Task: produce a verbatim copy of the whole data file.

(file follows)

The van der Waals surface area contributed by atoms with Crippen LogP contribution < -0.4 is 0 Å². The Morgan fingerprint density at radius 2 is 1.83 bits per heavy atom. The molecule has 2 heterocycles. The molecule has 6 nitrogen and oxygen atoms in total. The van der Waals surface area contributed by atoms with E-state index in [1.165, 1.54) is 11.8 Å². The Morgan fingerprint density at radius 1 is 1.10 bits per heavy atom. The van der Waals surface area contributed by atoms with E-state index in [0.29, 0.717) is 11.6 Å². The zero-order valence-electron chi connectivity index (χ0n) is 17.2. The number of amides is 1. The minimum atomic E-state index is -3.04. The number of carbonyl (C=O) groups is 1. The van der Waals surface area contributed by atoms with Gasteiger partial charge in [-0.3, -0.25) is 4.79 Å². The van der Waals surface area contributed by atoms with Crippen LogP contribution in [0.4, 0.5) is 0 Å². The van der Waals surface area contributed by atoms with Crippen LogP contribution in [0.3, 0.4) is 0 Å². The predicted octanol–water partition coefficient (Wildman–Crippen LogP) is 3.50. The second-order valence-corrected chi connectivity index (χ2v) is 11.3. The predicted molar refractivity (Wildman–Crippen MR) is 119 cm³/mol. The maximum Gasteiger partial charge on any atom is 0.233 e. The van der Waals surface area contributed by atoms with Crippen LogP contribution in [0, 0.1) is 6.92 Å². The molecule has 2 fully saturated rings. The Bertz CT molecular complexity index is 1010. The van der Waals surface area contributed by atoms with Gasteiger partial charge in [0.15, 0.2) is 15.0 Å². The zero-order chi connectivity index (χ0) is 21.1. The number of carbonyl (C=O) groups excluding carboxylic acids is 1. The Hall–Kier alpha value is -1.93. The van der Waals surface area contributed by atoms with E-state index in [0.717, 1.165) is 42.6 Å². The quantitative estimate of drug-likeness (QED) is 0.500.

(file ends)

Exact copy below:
The van der Waals surface area contributed by atoms with Crippen LogP contribution < -0.4 is 0 Å². The Morgan fingerprint density at radius 2 is 1.83 bits per heavy atom. The molecule has 2 heterocycles. The molecule has 6 nitrogen and oxygen atoms in total. The van der Waals surface area contributed by atoms with E-state index in [1.165, 1.54) is 11.8 Å². The Morgan fingerprint density at radius 1 is 1.10 bits per heavy atom. The van der Waals surface area contributed by atoms with E-state index in [0.29, 0.717) is 11.6 Å². The zero-order valence-electron chi connectivity index (χ0n) is 17.2. The number of amides is 1. The minimum atomic E-state index is -3.04. The number of carbonyl (C=O) groups is 1. The van der Waals surface area contributed by atoms with Gasteiger partial charge in [-0.3, -0.25) is 4.79 Å². The van der Waals surface area contributed by atoms with Crippen LogP contribution in [0.4, 0.5) is 0 Å². The van der Waals surface area contributed by atoms with Crippen LogP contribution in [0.3, 0.4) is 0 Å². The predicted octanol–water partition coefficient (Wildman–Crippen LogP) is 3.50. The second-order valence-corrected chi connectivity index (χ2v) is 11.3. The predicted molar refractivity (Wildman–Crippen MR) is 119 cm³/mol. The maximum Gasteiger partial charge on any atom is 0.233 e. The van der Waals surface area contributed by atoms with Crippen LogP contribution in [0, 0.1) is 6.92 Å². The molecule has 2 fully saturated rings. The Bertz CT molecular complexity index is 1010. The van der Waals surface area contributed by atoms with Gasteiger partial charge in [0.15, 0.2) is 15.0 Å². The zero-order chi connectivity index (χ0) is 21.1. The number of carbonyl (C=O) groups excluding carboxylic acids is 1. The Hall–Kier alpha value is -1.93. The van der Waals surface area contributed by atoms with E-state index in [0.717, 1.165) is 42.6 Å². The quantitative estimate of drug-likeness (QED) is 0.500.